Clamping ring 16 may secure first coupling member 12 to second coupling member 14 (i.e., control a relative axial separation between first coupling member 12 and second coupling member 14). Clamping ring 16 may include an internal shoulder 54 and a threaded portion 52. Threaded portion 52 may be received by externally threaded portion 50 of second coupling member 14. The outer surface of clamping ring 16 may be formed so as to allow interfacing with a tightening mechanism in a similar manner to fixed fastening member 25. It is also contemplated that the outer surface of clamping ring 16 may alternatively be knurled to allow for hand tightening, if desired. Clamping ring 16 may be fabricated from steel, aluminum, brass, plastic, composite, or any other material used or known in the art.

INDUSTRIAL APPLICABILITY

The disclosed hose assembly may be implemented in any fluid transmission system where undesired loosening of couplings may be a consideration. Specifically, the disclosed hose assembly may contain anti-rotational elements to constrain the rotation of a first coupling member relative to a second coupling member. This rotational constraint may prevent loosening of the coupling members and subsequent leakage of fluid from the interface between the coupling members.

To prevent leakage, first and second anti-rotational elements 26 and 28 may be interlocked by rotating and thus tightening clamping ring 16. Either hand or mechanical tightening (e.g., via a wrench or pliers) may be used. For example, threaded portion 50 may be threadingly received by externally threaded portion 52, thus causing internal shoulder 54 to abut external coupling shoulder 48. Further threading of threaded portion 52 relative to externally threaded portion 50 may force first anti-rotational element 26 to intermesh and interlock with second anti-rotational element 28 and may compress sealing member 30 against face 40. After first and second anti-rotational elements 26 and 28 are interlocked, rotation of first coupling member 12 relative to second coupling member 14 may be inhibited. Clamping ring 16 may constrain the axial translation of first coupling member 12 relative to second coupling member 14.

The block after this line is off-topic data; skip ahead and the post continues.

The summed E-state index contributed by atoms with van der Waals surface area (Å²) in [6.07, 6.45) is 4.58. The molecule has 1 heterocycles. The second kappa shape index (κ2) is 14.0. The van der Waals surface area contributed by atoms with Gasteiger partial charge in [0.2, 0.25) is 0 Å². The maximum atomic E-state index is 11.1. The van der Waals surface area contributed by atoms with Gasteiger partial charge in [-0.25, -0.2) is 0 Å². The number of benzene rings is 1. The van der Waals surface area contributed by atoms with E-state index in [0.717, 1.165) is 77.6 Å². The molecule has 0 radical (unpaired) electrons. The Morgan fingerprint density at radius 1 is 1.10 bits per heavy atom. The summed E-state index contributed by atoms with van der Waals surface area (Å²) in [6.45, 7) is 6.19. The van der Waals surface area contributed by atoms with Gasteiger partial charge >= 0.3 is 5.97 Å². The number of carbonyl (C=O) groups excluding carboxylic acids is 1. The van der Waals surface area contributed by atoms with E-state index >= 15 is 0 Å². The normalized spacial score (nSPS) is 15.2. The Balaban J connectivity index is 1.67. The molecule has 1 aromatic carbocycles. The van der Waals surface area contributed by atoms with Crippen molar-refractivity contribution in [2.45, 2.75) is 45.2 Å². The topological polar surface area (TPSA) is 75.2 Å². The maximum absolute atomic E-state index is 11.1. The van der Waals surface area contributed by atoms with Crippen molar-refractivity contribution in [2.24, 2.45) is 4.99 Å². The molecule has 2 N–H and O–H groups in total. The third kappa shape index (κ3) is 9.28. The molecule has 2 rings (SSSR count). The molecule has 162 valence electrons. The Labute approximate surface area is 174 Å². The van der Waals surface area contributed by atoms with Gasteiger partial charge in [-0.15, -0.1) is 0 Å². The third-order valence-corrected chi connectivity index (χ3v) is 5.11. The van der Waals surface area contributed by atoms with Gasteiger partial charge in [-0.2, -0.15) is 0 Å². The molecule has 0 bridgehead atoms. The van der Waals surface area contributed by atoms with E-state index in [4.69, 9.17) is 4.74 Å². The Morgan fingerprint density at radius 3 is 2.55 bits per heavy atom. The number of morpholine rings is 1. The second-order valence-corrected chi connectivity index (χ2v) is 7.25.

Several advantages of the disclosed hose assembly may be realized. In particular, the first coupling member of the disclosed hose assembly may accept a flexible hose via a crimping element, which may constrain the rotation and translation of the flexible hose relative to the first coupling member. Because only one non-rotationally constrained threaded connection may exist in the disclosed hose assembly (i.e., in the case of a threaded connection between the second coupling member and the fluid system component) the potential for loosening and leakage of the hose assembly joints may be significantly reduced. Furthermore, when a flange or welded connection is used between the second coupling member and the fluid system component or where the second coupling member is integral with the fluid system component, loosening may be eliminated. The constraint of rotation and translation of the disclosed flexible hose may be important for high pressure systems where the disclosed anti-rotational elements may prevent loosening caused by pressure induced changes in the trajectory of the hose (e.g., straightening).

It will be apparent to those skilled in the art that various modifications and variations can be made to the disclosed hose assembly. Other embodiments will be apparent to those skilled in the art from consideration of the specification and practice of the disclosed hose assembly. For example, the disclosed first coupling member and/or second coupling member may embody a tee member, a tee-swivel member, an elbow member, or any other related member known in the art. It is intended that the specification and examples be considered as exemplary only, with a true scope being indicated by the following claims and their equivalents.